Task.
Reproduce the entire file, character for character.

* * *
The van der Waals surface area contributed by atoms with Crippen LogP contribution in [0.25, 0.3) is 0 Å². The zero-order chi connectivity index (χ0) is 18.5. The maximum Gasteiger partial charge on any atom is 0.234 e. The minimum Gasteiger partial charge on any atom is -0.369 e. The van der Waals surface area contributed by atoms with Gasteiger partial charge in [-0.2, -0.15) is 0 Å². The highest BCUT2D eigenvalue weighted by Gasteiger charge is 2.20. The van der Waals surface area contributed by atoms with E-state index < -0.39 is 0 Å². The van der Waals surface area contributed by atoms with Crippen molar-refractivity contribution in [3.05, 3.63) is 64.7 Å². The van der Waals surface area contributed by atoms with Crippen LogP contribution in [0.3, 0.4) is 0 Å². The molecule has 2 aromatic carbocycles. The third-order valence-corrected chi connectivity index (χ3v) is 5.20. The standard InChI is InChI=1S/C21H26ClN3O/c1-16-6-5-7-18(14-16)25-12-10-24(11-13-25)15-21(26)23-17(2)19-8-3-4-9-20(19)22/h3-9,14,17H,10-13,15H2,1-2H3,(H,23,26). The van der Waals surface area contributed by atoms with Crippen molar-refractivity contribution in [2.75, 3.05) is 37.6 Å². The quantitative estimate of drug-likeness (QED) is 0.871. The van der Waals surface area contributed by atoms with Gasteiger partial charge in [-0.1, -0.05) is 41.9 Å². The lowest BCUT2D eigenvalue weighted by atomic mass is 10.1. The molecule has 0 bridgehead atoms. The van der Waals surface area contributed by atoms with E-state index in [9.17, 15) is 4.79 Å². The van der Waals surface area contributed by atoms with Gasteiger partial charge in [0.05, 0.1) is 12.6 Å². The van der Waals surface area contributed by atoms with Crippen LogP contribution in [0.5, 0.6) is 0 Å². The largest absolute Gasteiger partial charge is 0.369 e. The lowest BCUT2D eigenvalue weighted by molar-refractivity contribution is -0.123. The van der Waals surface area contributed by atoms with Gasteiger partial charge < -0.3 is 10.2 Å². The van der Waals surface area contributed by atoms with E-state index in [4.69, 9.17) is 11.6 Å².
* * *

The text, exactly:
The van der Waals surface area contributed by atoms with Crippen LogP contribution in [0.25, 0.3) is 0 Å². The zero-order chi connectivity index (χ0) is 18.5. The maximum Gasteiger partial charge on any atom is 0.234 e. The minimum Gasteiger partial charge on any atom is -0.369 e. The van der Waals surface area contributed by atoms with Gasteiger partial charge in [-0.2, -0.15) is 0 Å². The highest BCUT2D eigenvalue weighted by Gasteiger charge is 2.20. The van der Waals surface area contributed by atoms with E-state index < -0.39 is 0 Å². The van der Waals surface area contributed by atoms with Crippen molar-refractivity contribution in [3.05, 3.63) is 64.7 Å². The van der Waals surface area contributed by atoms with Crippen LogP contribution in [0.3, 0.4) is 0 Å². The molecule has 2 aromatic carbocycles. The third-order valence-corrected chi connectivity index (χ3v) is 5.20. The standard InChI is InChI=1S/C21H26ClN3O/c1-16-6-5-7-18(14-16)25-12-10-24(11-13-25)15-21(26)23-17(2)19-8-3-4-9-20(19)22/h3-9,14,17H,10-13,15H2,1-2H3,(H,23,26). The van der Waals surface area contributed by atoms with Crippen molar-refractivity contribution in [2.75, 3.05) is 37.6 Å². The quantitative estimate of drug-likeness (QED) is 0.871. The van der Waals surface area contributed by atoms with Gasteiger partial charge in [-0.1, -0.05) is 41.9 Å². The lowest BCUT2D eigenvalue weighted by atomic mass is 10.1. The molecule has 0 bridgehead atoms. The van der Waals surface area contributed by atoms with E-state index in [9.17, 15) is 4.79 Å². The van der Waals surface area contributed by atoms with Gasteiger partial charge in [0.05, 0.1) is 12.6 Å². The van der Waals surface area contributed by atoms with Crippen LogP contribution in [0.5, 0.6) is 0 Å². The largest absolute Gasteiger partial charge is 0.369 e. The lowest BCUT2D eigenvalue weighted by molar-refractivity contribution is -0.123. The van der Waals surface area contributed by atoms with Gasteiger partial charge < -0.3 is 10.2 Å². The van der Waals surface area contributed by atoms with E-state index in [4.69, 9.17) is 11.6 Å².